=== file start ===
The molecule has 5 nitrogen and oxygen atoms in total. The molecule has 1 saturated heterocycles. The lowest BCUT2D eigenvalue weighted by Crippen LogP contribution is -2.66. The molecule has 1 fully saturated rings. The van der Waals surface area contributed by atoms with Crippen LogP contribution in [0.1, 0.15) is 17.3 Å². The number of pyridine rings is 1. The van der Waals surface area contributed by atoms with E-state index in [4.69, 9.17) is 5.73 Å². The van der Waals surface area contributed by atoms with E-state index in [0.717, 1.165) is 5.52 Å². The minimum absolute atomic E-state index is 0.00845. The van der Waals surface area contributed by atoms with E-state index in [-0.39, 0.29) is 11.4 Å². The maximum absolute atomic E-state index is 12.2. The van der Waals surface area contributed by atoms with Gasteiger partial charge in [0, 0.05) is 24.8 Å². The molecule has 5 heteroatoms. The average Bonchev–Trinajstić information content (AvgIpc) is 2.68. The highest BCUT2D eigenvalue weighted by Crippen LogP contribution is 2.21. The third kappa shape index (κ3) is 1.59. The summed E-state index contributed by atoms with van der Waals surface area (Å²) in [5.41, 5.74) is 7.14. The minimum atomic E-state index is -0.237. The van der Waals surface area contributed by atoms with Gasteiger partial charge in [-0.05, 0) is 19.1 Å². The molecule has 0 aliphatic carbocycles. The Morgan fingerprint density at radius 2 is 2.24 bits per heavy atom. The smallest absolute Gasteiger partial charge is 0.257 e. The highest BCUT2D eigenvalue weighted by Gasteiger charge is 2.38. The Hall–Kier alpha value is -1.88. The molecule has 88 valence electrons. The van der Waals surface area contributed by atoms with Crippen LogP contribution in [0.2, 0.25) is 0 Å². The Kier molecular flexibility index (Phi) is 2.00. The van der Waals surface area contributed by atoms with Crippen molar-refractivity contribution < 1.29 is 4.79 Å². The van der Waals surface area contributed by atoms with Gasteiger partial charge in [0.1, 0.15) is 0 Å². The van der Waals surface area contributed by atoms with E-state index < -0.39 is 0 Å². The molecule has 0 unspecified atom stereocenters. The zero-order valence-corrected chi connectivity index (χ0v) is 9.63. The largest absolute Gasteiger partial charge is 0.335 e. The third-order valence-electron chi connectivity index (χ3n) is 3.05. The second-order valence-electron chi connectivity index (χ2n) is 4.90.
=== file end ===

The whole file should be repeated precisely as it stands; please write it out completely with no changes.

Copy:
The molecule has 5 nitrogen and oxygen atoms in total. The molecule has 1 saturated heterocycles. The lowest BCUT2D eigenvalue weighted by Crippen LogP contribution is -2.66. The molecule has 1 fully saturated rings. The van der Waals surface area contributed by atoms with Crippen LogP contribution in [0.1, 0.15) is 17.3 Å². The number of pyridine rings is 1. The van der Waals surface area contributed by atoms with E-state index in [4.69, 9.17) is 5.73 Å². The van der Waals surface area contributed by atoms with E-state index in [0.717, 1.165) is 5.52 Å². The minimum absolute atomic E-state index is 0.00845. The van der Waals surface area contributed by atoms with E-state index in [-0.39, 0.29) is 11.4 Å². The maximum absolute atomic E-state index is 12.2. The van der Waals surface area contributed by atoms with Gasteiger partial charge in [0, 0.05) is 24.8 Å². The molecule has 5 heteroatoms. The average Bonchev–Trinajstić information content (AvgIpc) is 2.68. The highest BCUT2D eigenvalue weighted by Crippen LogP contribution is 2.21. The third kappa shape index (κ3) is 1.59. The summed E-state index contributed by atoms with van der Waals surface area (Å²) in [5.41, 5.74) is 7.14. The minimum atomic E-state index is -0.237. The van der Waals surface area contributed by atoms with Gasteiger partial charge in [-0.05, 0) is 19.1 Å². The molecule has 0 aliphatic carbocycles. The Morgan fingerprint density at radius 2 is 2.24 bits per heavy atom. The smallest absolute Gasteiger partial charge is 0.257 e. The highest BCUT2D eigenvalue weighted by Gasteiger charge is 2.38. The Hall–Kier alpha value is -1.88. The molecule has 88 valence electrons. The van der Waals surface area contributed by atoms with Crippen LogP contribution in [0.2, 0.25) is 0 Å². The Kier molecular flexibility index (Phi) is 2.00. The van der Waals surface area contributed by atoms with Crippen molar-refractivity contribution < 1.29 is 4.79 Å². The van der Waals surface area contributed by atoms with Gasteiger partial charge in [0.1, 0.15) is 0 Å². The van der Waals surface area contributed by atoms with E-state index < -0.39 is 0 Å². The molecule has 0 unspecified atom stereocenters. The zero-order valence-corrected chi connectivity index (χ0v) is 9.63. The largest absolute Gasteiger partial charge is 0.335 e. The third-order valence-electron chi connectivity index (χ3n) is 3.05. The second-order valence-electron chi connectivity index (χ2n) is 4.90.